Gavin Newsom’s California Is Going to Be One Huge Education Nightmare

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Gavin Newsom/AP featured image
Gov. Gavin Newsom wears a protective mask on his face while speaking to reporters at Miss Ollie’s restaurant during the coronavirus outbreak in Oakland, Calif., Tuesday, June 9, 2020. (AP Photo/Jeff Chiu, Pool)

 

The education system in California is going to be struggling this year.

With Governor Gavin Newsom having declared no schools shall open, he is effectively shutting down the education system in his state, and the results will be terrifying.

Nevermind that students with special needs are already set to fall further behind here. The fact is that children across California are not going to have equal access to online education, and there is no real system in place to ensure that they do. The system that is supposed to provide for these students’ educations has had its hands tied behind its back, and there is nothing school districts can do unless they all file suit against Newsom and win in court.

There are already reports coming out of California that this whole thing is going to be an educational and emotional mess.

A new school year like no other begins Tuesday in Los Angeles when some 500,000 students are expected to sign on and show up at a distance — and for many, at a disadvantage — devoid of the traditional in-person joy of seeing friends and teachers.

Campuses are deserted except for a skeleton staff, but some 30,000 teachers from 1,400 schools will fire up their computers from home, virtually beckoning children to participate in online learning as they test their first daily schedule since mid-March, when the COVID-19 pandemic forced campuses to close.

[…]

“We have had months to prepare for online school in the fall,” said Pedro Noguera, dean at the Rossier School of Education at USC. “The question is: Are we ready? Beyond access to technology and the internet, we will soon see if teachers know how to deliver meaningful instruction to the broad range of students. … We serve large numbers of students with special needs, who are still learning English, and who reside in challenging home environments. The majority of these kids need the support that schools provide. We will soon see if they can provide the support needed remotely.”

None of this is new or unforeseen, though. This was expected and, in many cases, the teachers’ unions have not helped, making outrageous demands while also fanning grievances without offering real solutions. Newsom catered to them rather than the students.

So, the district referenced in the quoted story — the Los Angeles Unified School District — has tried to assemble its training to help prepare teachers, and in some cases, it’s been an absolute disaster.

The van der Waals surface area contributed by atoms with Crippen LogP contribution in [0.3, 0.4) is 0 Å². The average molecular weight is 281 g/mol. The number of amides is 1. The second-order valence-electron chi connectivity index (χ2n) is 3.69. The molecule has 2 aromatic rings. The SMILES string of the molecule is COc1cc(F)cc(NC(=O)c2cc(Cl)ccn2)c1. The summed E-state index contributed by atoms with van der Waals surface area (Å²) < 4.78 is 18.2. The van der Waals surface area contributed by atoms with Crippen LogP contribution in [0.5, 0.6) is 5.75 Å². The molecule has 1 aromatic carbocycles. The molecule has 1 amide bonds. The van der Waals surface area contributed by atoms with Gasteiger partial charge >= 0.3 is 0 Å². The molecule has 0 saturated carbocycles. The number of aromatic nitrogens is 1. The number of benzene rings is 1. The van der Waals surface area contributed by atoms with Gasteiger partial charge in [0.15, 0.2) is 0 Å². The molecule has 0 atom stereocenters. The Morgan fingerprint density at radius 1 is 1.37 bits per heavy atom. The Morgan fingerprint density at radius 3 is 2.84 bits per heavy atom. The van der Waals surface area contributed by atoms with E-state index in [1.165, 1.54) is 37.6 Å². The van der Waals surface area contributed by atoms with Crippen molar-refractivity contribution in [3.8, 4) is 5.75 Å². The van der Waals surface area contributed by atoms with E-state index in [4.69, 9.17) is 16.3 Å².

Most of the Monday action in L.A. Unified was via Zoom, in the homes of teachers and administrators who were going through training. Like parents, they had technology issues, too.

A start-of-session video in a training for substitute teachers would not play, so a coordinator switched quickly to calming breathing exercises. They may have helped, but a snap poll still showed that more than half the subs on the Zoom did not feel ready for the new year to begin.

And because of the purely online aspect of this and the lack of traditional routine, many students are feeling lost, and have been for the last six months.

“A lot of what we picked up on was that kids were basically sleeping in until 2 in the afternoon,” said Emily Dillon, a school psychiatric social worker. “A lot of the kids I talked to said that they were feeling depressed because they could not figure out how to create their own habits and self-care routines.”

The Marshall team discussed setting up help sessions with students. The team also talked about setting aside time to assist parents with the district’s technology platform, called Schoology.

“I don’t think that everyone’s going to be connected,” said Karla Alvarado-Goldberg, another psychiatric social worker.

Again — not unforeseeable, but when your plan is to panic and run, and you focus on shutting down everything rather than finding a solution that doesn’t put kids at a disadvantage, you create this chaotic atmosphere that California now has to deal with thanks to Newsom.

As I’ve said dozens of times before, there is no perfect solution here. But what has happened in California is going to hurt kids across the state who are already disadvantaged and do nothing to close the achievement gaps inherent in the system. Newsom is hurting those students, and the disregard for their education is going to set the state even further back.

Joe Cunningham



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